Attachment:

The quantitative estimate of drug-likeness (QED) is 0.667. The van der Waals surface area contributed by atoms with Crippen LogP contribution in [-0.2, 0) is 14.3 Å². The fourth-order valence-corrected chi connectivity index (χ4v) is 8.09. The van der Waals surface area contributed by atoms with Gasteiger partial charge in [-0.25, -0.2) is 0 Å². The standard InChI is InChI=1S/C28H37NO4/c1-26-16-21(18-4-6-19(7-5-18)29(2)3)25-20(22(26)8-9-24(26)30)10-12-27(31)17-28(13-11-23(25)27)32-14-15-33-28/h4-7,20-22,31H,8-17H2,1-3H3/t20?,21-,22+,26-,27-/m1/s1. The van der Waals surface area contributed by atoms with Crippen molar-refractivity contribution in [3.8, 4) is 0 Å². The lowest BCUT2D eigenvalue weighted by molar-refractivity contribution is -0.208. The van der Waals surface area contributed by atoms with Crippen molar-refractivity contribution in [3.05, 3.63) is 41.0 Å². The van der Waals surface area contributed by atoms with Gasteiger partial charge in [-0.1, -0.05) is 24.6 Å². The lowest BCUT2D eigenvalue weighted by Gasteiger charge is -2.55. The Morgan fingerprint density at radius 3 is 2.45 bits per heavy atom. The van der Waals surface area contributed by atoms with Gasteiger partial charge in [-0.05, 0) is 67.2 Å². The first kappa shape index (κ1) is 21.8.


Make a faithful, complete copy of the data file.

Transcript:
The quantitative estimate of drug-likeness (QED) is 0.667. The van der Waals surface area contributed by atoms with Crippen LogP contribution in [-0.2, 0) is 14.3 Å². The fourth-order valence-corrected chi connectivity index (χ4v) is 8.09. The van der Waals surface area contributed by atoms with Gasteiger partial charge in [-0.25, -0.2) is 0 Å². The standard InChI is InChI=1S/C28H37NO4/c1-26-16-21(18-4-6-19(7-5-18)29(2)3)25-20(22(26)8-9-24(26)30)10-12-27(31)17-28(13-11-23(25)27)32-14-15-33-28/h4-7,20-22,31H,8-17H2,1-3H3/t20?,21-,22+,26-,27-/m1/s1. The van der Waals surface area contributed by atoms with Crippen molar-refractivity contribution in [3.8, 4) is 0 Å². The lowest BCUT2D eigenvalue weighted by molar-refractivity contribution is -0.208. The van der Waals surface area contributed by atoms with Crippen molar-refractivity contribution in [3.05, 3.63) is 41.0 Å². The van der Waals surface area contributed by atoms with Gasteiger partial charge in [-0.1, -0.05) is 24.6 Å². The lowest BCUT2D eigenvalue weighted by Gasteiger charge is -2.55. The Morgan fingerprint density at radius 3 is 2.45 bits per heavy atom. The van der Waals surface area contributed by atoms with Gasteiger partial charge in [-0.05, 0) is 67.2 Å². The first kappa shape index (κ1) is 21.8.